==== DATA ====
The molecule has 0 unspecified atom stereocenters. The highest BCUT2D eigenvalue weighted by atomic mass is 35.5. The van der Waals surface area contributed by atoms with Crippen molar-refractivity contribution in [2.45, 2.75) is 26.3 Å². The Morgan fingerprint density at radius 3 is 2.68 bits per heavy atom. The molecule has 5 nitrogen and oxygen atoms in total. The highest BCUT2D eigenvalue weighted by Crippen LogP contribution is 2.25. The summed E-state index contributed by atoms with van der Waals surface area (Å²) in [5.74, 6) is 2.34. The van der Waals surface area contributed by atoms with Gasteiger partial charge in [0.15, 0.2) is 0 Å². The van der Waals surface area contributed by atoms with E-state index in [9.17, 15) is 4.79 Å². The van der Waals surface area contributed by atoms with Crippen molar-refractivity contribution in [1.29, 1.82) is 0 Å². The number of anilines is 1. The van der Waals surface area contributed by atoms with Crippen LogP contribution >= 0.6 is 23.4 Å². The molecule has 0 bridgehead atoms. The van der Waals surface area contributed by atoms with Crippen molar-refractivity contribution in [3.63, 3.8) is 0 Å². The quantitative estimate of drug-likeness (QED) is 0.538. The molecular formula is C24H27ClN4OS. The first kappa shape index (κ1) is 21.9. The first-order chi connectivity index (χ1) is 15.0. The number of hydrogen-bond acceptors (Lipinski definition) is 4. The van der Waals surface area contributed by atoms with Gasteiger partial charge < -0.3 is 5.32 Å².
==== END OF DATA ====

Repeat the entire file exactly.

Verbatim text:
The molecule has 0 unspecified atom stereocenters. The highest BCUT2D eigenvalue weighted by atomic mass is 35.5. The van der Waals surface area contributed by atoms with Crippen molar-refractivity contribution in [2.45, 2.75) is 26.3 Å². The Morgan fingerprint density at radius 3 is 2.68 bits per heavy atom. The molecule has 5 nitrogen and oxygen atoms in total. The highest BCUT2D eigenvalue weighted by Crippen LogP contribution is 2.25. The summed E-state index contributed by atoms with van der Waals surface area (Å²) in [5.74, 6) is 2.34. The van der Waals surface area contributed by atoms with Gasteiger partial charge in [0.15, 0.2) is 0 Å². The van der Waals surface area contributed by atoms with E-state index in [9.17, 15) is 4.79 Å². The van der Waals surface area contributed by atoms with Crippen molar-refractivity contribution in [1.29, 1.82) is 0 Å². The number of anilines is 1. The van der Waals surface area contributed by atoms with Crippen LogP contribution >= 0.6 is 23.4 Å². The molecule has 0 bridgehead atoms. The van der Waals surface area contributed by atoms with Crippen molar-refractivity contribution in [3.63, 3.8) is 0 Å². The quantitative estimate of drug-likeness (QED) is 0.538. The molecular formula is C24H27ClN4OS. The first kappa shape index (κ1) is 21.9. The first-order chi connectivity index (χ1) is 15.0. The number of hydrogen-bond acceptors (Lipinski definition) is 4. The van der Waals surface area contributed by atoms with Gasteiger partial charge < -0.3 is 5.32 Å².